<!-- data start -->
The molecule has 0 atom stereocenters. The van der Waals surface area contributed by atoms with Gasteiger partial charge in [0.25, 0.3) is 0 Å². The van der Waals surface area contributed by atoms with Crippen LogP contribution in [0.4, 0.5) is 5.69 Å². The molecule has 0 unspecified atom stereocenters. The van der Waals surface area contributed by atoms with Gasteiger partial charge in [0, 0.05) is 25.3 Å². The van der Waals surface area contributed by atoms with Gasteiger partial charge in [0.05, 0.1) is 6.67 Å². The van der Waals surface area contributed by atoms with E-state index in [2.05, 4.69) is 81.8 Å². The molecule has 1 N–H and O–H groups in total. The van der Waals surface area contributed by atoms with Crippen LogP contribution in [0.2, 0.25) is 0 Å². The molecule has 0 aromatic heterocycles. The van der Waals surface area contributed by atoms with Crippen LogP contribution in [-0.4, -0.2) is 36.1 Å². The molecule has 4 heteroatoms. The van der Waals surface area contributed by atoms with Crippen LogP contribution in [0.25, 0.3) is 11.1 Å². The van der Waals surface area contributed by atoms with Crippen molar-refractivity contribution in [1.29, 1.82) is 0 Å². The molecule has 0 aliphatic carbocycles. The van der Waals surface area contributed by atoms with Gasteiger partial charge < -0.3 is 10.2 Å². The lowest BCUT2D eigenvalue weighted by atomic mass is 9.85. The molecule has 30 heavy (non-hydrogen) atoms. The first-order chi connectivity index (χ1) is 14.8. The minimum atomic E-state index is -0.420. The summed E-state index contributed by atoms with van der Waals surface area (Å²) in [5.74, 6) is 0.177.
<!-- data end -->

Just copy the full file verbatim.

The molecule has 0 atom stereocenters. The van der Waals surface area contributed by atoms with Gasteiger partial charge in [0.25, 0.3) is 0 Å². The van der Waals surface area contributed by atoms with Crippen LogP contribution in [0.4, 0.5) is 5.69 Å². The molecule has 0 unspecified atom stereocenters. The van der Waals surface area contributed by atoms with Gasteiger partial charge in [0, 0.05) is 25.3 Å². The van der Waals surface area contributed by atoms with Gasteiger partial charge in [0.05, 0.1) is 6.67 Å². The van der Waals surface area contributed by atoms with E-state index in [2.05, 4.69) is 81.8 Å². The molecule has 1 N–H and O–H groups in total. The van der Waals surface area contributed by atoms with Crippen LogP contribution in [0.2, 0.25) is 0 Å². The molecule has 0 aromatic heterocycles. The van der Waals surface area contributed by atoms with Crippen LogP contribution in [-0.4, -0.2) is 36.1 Å². The molecule has 4 heteroatoms. The van der Waals surface area contributed by atoms with Crippen LogP contribution in [0.25, 0.3) is 11.1 Å². The van der Waals surface area contributed by atoms with Crippen molar-refractivity contribution in [1.29, 1.82) is 0 Å². The molecule has 0 aliphatic carbocycles. The van der Waals surface area contributed by atoms with Gasteiger partial charge < -0.3 is 10.2 Å². The lowest BCUT2D eigenvalue weighted by atomic mass is 9.85. The molecule has 30 heavy (non-hydrogen) atoms. The first-order chi connectivity index (χ1) is 14.8. The minimum atomic E-state index is -0.420. The summed E-state index contributed by atoms with van der Waals surface area (Å²) in [5.74, 6) is 0.177.